During middle age, we lose muscle mass if we do not do resistance exercises; that muscle loss causes your metabolism to slow, and we tend to become more sedentary and less active. In addition, the hormonal changes associated with menopause increase the likelihood that you will develop love handles, a beer belly, or a muffin top. (However, that doesn’t mean that the hormone changes actually induce weight gain.) Bottom line, even if your eating habits haven’t changed, and you are building muscle, your other lifestyle choices as well as your physiology may be contributing to your weight gain. To counteract it, get those 10,000 steps a day (no excuses!), keep eating right, do resistance exercises, and keep that stress in check.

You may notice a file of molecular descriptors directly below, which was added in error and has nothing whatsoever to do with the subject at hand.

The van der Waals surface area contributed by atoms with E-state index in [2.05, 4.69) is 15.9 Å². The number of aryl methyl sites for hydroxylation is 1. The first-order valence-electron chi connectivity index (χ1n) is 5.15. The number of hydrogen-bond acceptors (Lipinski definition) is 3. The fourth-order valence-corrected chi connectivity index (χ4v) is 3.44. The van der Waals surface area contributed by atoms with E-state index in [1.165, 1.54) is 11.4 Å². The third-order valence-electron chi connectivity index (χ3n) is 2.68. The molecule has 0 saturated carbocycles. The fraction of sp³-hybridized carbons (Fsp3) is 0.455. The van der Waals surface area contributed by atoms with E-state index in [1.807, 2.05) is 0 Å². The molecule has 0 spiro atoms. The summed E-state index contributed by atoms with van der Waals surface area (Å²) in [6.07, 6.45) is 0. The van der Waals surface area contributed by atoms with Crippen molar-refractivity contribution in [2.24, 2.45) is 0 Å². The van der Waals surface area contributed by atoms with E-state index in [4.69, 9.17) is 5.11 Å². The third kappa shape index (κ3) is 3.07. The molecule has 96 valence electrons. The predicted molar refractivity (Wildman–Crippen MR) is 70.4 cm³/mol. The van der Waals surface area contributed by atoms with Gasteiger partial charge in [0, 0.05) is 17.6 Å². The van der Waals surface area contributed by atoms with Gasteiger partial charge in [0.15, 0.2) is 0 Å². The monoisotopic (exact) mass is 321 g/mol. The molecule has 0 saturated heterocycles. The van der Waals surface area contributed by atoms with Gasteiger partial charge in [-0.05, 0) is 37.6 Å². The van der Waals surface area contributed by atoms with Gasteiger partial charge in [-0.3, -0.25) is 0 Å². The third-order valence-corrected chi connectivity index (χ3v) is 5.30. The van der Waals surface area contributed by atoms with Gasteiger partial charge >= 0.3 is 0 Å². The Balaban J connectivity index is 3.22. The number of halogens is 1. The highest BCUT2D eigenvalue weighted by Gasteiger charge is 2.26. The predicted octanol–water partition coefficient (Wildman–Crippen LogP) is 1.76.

A Answers (2)
Michael Roizen, MD, Internal Medicine, answeredHelpful? 2 people found this helpful.
Donna Hill Howes, RN, Administrator, answered
As you age and lose muscle mass, the rate at which you burn calories slows down. If you eat the same amount of food, you will naturally gain weight. Also, if you move the same amount and do not increase your activity level to compensate for the calories, you will gain weight. You can make simple adjustments to your diet and move a little more and you will find that you won't gain weight.